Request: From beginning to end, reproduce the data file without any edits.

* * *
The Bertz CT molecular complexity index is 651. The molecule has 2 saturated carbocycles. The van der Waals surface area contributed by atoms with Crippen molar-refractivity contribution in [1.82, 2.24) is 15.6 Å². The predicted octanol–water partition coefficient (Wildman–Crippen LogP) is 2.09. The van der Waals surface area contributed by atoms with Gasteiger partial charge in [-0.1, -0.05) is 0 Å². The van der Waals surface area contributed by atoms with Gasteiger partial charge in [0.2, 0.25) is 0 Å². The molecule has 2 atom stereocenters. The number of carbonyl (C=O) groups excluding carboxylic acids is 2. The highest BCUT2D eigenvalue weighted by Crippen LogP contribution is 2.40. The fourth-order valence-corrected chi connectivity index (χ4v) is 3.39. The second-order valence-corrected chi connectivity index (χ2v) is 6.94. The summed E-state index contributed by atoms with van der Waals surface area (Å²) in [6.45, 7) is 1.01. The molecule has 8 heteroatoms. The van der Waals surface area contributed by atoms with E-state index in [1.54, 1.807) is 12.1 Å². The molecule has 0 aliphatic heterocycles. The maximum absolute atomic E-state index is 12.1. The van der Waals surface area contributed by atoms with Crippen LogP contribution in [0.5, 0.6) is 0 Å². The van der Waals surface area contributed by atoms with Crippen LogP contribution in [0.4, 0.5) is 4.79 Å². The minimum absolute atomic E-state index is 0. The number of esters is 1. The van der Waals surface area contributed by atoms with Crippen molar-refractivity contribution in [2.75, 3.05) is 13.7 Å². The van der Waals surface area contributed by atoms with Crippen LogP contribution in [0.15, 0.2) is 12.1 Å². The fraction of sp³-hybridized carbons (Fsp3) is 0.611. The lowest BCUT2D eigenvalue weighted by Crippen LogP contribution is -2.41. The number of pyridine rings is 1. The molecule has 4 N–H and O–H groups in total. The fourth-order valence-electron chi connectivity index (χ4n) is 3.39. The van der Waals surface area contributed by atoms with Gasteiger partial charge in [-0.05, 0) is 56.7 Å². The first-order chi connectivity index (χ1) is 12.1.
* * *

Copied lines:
The Bertz CT molecular complexity index is 651. The molecule has 2 saturated carbocycles. The van der Waals surface area contributed by atoms with Crippen molar-refractivity contribution in [1.82, 2.24) is 15.6 Å². The predicted octanol–water partition coefficient (Wildman–Crippen LogP) is 2.09. The van der Waals surface area contributed by atoms with Gasteiger partial charge in [-0.1, -0.05) is 0 Å². The van der Waals surface area contributed by atoms with Gasteiger partial charge in [0.2, 0.25) is 0 Å². The molecule has 2 atom stereocenters. The number of carbonyl (C=O) groups excluding carboxylic acids is 2. The highest BCUT2D eigenvalue weighted by Crippen LogP contribution is 2.40. The fourth-order valence-corrected chi connectivity index (χ4v) is 3.39. The second-order valence-corrected chi connectivity index (χ2v) is 6.94. The summed E-state index contributed by atoms with van der Waals surface area (Å²) in [6.45, 7) is 1.01. The molecule has 8 heteroatoms. The van der Waals surface area contributed by atoms with E-state index in [1.54, 1.807) is 12.1 Å². The molecule has 0 aliphatic heterocycles. The maximum absolute atomic E-state index is 12.1. The van der Waals surface area contributed by atoms with Crippen LogP contribution in [0.5, 0.6) is 0 Å². The van der Waals surface area contributed by atoms with Crippen LogP contribution in [0.4, 0.5) is 4.79 Å². The minimum absolute atomic E-state index is 0. The number of esters is 1. The van der Waals surface area contributed by atoms with Crippen molar-refractivity contribution in [2.75, 3.05) is 13.7 Å². The van der Waals surface area contributed by atoms with Crippen LogP contribution in [0.15, 0.2) is 12.1 Å². The fraction of sp³-hybridized carbons (Fsp3) is 0.611. The lowest BCUT2D eigenvalue weighted by Crippen LogP contribution is -2.41. The number of pyridine rings is 1. The molecule has 4 N–H and O–H groups in total. The fourth-order valence-electron chi connectivity index (χ4n) is 3.39. The van der Waals surface area contributed by atoms with Gasteiger partial charge in [-0.05, 0) is 56.7 Å². The first-order chi connectivity index (χ1) is 12.1.